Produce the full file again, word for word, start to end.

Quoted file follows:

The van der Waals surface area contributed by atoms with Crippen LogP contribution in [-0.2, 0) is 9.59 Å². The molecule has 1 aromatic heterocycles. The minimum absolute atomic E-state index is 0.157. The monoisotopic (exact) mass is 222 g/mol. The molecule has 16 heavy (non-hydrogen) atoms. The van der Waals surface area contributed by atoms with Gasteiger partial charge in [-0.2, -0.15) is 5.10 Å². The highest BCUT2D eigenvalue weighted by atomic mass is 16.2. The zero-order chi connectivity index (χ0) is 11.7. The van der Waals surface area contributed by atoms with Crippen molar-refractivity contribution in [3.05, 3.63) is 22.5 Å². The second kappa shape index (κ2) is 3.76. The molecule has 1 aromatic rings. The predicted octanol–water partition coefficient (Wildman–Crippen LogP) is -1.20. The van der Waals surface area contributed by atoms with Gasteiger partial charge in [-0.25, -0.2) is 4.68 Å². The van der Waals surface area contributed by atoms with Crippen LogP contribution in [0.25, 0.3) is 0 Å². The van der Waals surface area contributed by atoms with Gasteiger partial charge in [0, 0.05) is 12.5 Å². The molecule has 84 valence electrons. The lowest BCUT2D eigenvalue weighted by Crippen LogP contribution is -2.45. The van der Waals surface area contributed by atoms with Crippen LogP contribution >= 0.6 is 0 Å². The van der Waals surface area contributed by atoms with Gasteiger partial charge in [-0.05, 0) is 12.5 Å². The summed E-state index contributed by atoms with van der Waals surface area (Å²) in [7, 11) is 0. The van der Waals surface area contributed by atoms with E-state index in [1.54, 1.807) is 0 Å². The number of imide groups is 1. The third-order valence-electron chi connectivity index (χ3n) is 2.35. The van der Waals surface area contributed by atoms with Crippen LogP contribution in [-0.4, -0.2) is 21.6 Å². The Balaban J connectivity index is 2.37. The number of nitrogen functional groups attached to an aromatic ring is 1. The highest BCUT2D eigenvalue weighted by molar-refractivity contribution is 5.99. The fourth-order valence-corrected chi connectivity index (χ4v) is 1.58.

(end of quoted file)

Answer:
The van der Waals surface area contributed by atoms with Crippen LogP contribution in [-0.2, 0) is 9.59 Å². The molecule has 1 aromatic heterocycles. The minimum absolute atomic E-state index is 0.157. The monoisotopic (exact) mass is 222 g/mol. The molecule has 16 heavy (non-hydrogen) atoms. The van der Waals surface area contributed by atoms with Gasteiger partial charge in [-0.2, -0.15) is 5.10 Å². The highest BCUT2D eigenvalue weighted by atomic mass is 16.2. The zero-order chi connectivity index (χ0) is 11.7. The van der Waals surface area contributed by atoms with Crippen molar-refractivity contribution in [3.05, 3.63) is 22.5 Å². The second kappa shape index (κ2) is 3.76. The molecule has 1 aromatic rings. The predicted octanol–water partition coefficient (Wildman–Crippen LogP) is -1.20. The van der Waals surface area contributed by atoms with Gasteiger partial charge in [-0.25, -0.2) is 4.68 Å². The van der Waals surface area contributed by atoms with Crippen LogP contribution in [0.25, 0.3) is 0 Å². The van der Waals surface area contributed by atoms with Gasteiger partial charge in [0, 0.05) is 12.5 Å². The molecule has 84 valence electrons. The lowest BCUT2D eigenvalue weighted by Crippen LogP contribution is -2.45. The van der Waals surface area contributed by atoms with Crippen LogP contribution >= 0.6 is 0 Å². The van der Waals surface area contributed by atoms with Gasteiger partial charge in [-0.05, 0) is 12.5 Å². The summed E-state index contributed by atoms with van der Waals surface area (Å²) in [7, 11) is 0. The van der Waals surface area contributed by atoms with E-state index in [1.54, 1.807) is 0 Å². The number of imide groups is 1. The third-order valence-electron chi connectivity index (χ3n) is 2.35. The van der Waals surface area contributed by atoms with Crippen LogP contribution in [-0.4, -0.2) is 21.6 Å². The Balaban J connectivity index is 2.37. The number of nitrogen functional groups attached to an aromatic ring is 1. The highest BCUT2D eigenvalue weighted by molar-refractivity contribution is 5.99. The fourth-order valence-corrected chi connectivity index (χ4v) is 1.58.